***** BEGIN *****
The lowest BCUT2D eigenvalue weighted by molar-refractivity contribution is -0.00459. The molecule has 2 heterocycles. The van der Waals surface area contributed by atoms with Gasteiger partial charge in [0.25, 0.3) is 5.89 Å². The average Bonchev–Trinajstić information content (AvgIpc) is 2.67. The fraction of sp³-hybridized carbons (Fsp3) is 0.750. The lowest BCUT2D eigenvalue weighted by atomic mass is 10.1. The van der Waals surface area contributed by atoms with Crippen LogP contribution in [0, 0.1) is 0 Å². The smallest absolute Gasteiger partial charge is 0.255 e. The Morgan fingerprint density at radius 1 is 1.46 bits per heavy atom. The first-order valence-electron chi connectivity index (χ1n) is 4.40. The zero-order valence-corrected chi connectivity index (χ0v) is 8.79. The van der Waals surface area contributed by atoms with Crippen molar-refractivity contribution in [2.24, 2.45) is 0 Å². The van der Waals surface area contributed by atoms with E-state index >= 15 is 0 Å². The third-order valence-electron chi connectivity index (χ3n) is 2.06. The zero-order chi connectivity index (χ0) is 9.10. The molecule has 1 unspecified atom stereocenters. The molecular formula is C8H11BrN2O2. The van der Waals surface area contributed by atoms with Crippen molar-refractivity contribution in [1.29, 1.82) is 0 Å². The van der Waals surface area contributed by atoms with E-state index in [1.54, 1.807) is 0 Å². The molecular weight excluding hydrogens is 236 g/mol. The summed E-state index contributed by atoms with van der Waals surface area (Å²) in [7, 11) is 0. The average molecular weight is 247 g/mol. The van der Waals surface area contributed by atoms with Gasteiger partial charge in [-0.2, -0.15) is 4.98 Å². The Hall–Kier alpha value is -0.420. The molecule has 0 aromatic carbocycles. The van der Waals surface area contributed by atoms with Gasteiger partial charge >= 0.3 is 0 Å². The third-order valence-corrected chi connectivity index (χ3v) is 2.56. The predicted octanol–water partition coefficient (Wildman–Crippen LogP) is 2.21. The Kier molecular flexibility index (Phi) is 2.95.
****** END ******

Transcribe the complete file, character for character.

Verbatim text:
The lowest BCUT2D eigenvalue weighted by molar-refractivity contribution is -0.00459. The molecule has 2 heterocycles. The van der Waals surface area contributed by atoms with Gasteiger partial charge in [0.25, 0.3) is 5.89 Å². The average Bonchev–Trinajstić information content (AvgIpc) is 2.67. The fraction of sp³-hybridized carbons (Fsp3) is 0.750. The lowest BCUT2D eigenvalue weighted by atomic mass is 10.1. The van der Waals surface area contributed by atoms with Crippen LogP contribution in [0, 0.1) is 0 Å². The smallest absolute Gasteiger partial charge is 0.255 e. The Morgan fingerprint density at radius 1 is 1.46 bits per heavy atom. The first-order valence-electron chi connectivity index (χ1n) is 4.40. The zero-order valence-corrected chi connectivity index (χ0v) is 8.79. The van der Waals surface area contributed by atoms with Crippen molar-refractivity contribution in [2.24, 2.45) is 0 Å². The van der Waals surface area contributed by atoms with E-state index >= 15 is 0 Å². The third-order valence-electron chi connectivity index (χ3n) is 2.06. The zero-order chi connectivity index (χ0) is 9.10. The molecule has 1 unspecified atom stereocenters. The molecular formula is C8H11BrN2O2. The van der Waals surface area contributed by atoms with Crippen molar-refractivity contribution in [1.29, 1.82) is 0 Å². The van der Waals surface area contributed by atoms with E-state index in [1.54, 1.807) is 0 Å². The molecular weight excluding hydrogens is 236 g/mol. The summed E-state index contributed by atoms with van der Waals surface area (Å²) in [7, 11) is 0. The average molecular weight is 247 g/mol. The van der Waals surface area contributed by atoms with Gasteiger partial charge in [-0.2, -0.15) is 4.98 Å². The Hall–Kier alpha value is -0.420. The molecule has 0 aromatic carbocycles. The van der Waals surface area contributed by atoms with Gasteiger partial charge >= 0.3 is 0 Å². The third-order valence-corrected chi connectivity index (χ3v) is 2.56. The predicted octanol–water partition coefficient (Wildman–Crippen LogP) is 2.21. The Kier molecular flexibility index (Phi) is 2.95.